It is tricky because angular creates scopes on the fly, without you knowing. In all sorts of directives, like ng-repeat (the simple loop directive to iterate over an array) a inherited scope is created. (You can see people using the special $parent attributes which references the parent scope, but it's not reliable since some intermediary scopes could be inserted, and you would end up using $parent.$parent.$parent to fit your needs) That's why the common rule of thumbs is to follow the dot rule and to always keep a dot in your model names.

function TestCtrl($scope){
  $scope.items = [{name: 'Hervé'}, {name: 'Georges'}, {name: 'Robert'}];
  $scope.active = true;
  $scope.model = { isActive: true};
}

<ul>
  <li ng-repeat="item in items">  <!-- A scope is created here -->
    <p>{{item.name}}</p>
    <input type="checkbox" ng-model="active">         <!-- This one won't work properly -->
    <input type="checkbox" ng-model="model.isActive"> <!-- This one will work properly -->
  </li>
</ul>

Where to do what

Angular lets you handle your files as you want, but some logical principles should be followed with the different tools that the framework provides:

Controllers

The main part of every application, it is where most of the logic is kept. It is usually linked to a template, as a javascript counterpart, to declare and use models as wanted. The controller will be called each time the route will be triggered (each time the url changes). This is where you will set the UI actions. What to do when the user clicks there, what to do when this ajax call returns this type of data. It stands as the glue between the rest of the elements.

Services

Those tools are set at first call, and wont be reevaluated later, they are singletons. That's where you will want to store all persistent data. Navigation history, selected items, shop basket, anything that has to be kept between route changes has to be stored in one of these. It can also be used as intermediary layers, or tools. You can use a service to wrap all logic related to a specific model. A service for the users, another for the items, with all the appropriate ajax calls as intermediary methods.

Directives

The directives are the only things that should be used to interact with the DOM (some specific services could, in odd cases). They work like some kind of helpers to add UI logic to some DOM elements. The first big difficulty you will encounter when using angular will be to understand these, and to get them to work. Restricted scope, compile function, link function, shared controllers, there are some tricky aspects underlying their use.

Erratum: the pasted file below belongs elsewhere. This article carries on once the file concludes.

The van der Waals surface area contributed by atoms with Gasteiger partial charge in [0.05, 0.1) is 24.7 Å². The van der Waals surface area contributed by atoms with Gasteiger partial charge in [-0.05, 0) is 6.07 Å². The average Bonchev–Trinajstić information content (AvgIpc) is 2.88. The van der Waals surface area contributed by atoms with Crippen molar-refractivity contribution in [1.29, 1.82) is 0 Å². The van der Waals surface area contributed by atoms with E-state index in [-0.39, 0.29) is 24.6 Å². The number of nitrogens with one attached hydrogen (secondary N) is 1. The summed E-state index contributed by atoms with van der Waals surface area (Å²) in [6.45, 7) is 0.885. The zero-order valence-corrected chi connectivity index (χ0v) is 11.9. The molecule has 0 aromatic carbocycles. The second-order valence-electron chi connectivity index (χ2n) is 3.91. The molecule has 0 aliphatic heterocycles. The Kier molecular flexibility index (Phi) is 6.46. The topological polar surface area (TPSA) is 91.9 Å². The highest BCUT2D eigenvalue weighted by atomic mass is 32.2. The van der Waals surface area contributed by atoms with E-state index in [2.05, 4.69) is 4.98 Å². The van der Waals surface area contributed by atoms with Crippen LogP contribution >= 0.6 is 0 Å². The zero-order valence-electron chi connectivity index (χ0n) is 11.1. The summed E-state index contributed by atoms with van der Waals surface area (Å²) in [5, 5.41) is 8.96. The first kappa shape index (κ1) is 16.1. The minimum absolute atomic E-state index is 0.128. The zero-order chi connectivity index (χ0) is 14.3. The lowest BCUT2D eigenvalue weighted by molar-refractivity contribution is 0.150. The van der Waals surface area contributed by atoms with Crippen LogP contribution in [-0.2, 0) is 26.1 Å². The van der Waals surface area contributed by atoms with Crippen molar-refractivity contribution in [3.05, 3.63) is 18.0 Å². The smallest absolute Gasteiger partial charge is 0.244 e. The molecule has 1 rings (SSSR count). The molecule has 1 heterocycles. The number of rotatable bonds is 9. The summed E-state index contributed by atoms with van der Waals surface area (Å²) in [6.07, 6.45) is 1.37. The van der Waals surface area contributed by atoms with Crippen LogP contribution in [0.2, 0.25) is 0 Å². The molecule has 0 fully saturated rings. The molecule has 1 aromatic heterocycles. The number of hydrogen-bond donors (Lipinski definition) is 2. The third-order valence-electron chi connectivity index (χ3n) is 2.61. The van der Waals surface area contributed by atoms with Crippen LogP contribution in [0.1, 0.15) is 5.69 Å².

Filters

Filters are used to change data on the fly at display. If you want to sort or filter an array, capitalize a word, display a date in a human way, a filter is the solution. They have to be fast, as they re evaluated at each $digest cycle, so don't put heavy treatments in here.

Dependency injection

Dependencies are easy to use, you just have to use arguments with appropriate names and Angular will handle it fine. Any service can be called from anywhere in the application. The only think to care for are circular dependencies, but the console will inform you fully if such a thing happens. But once your application works fine and you want to make it pretty, you minify all your scripts in one big ugly javascript file and everything stops working. Usual minification tools rename variables, which breaks angular dependency injection. To prevent this issue, two solutions are available: setting the list of dependencies at controller creation as strings, or adding this information later with a special declaration. The first one keeps things in the same place so it's my favorite:

// This declaration will break through minification as the arguments will be renamed
angular.module('angularApp')
.controller('TestCtrl', function ($scope, $routeParams, items) {

  // Do anything here
  $scope.parameter = $routeParams.parameter // From the url
  $scope.items = items.getCollection()      // From the items service

});

// This one is minification proof
angular.module('angularApp')
.controller('TestCtrl', ['$scope', '$routeParams', 'items', function ($scope, $routeParams, items) {

  // Do anything here
  $scope.parameter = $routeParams.parameter // From the url
  $scope.items = items.getCollection()      // From the items service

}]);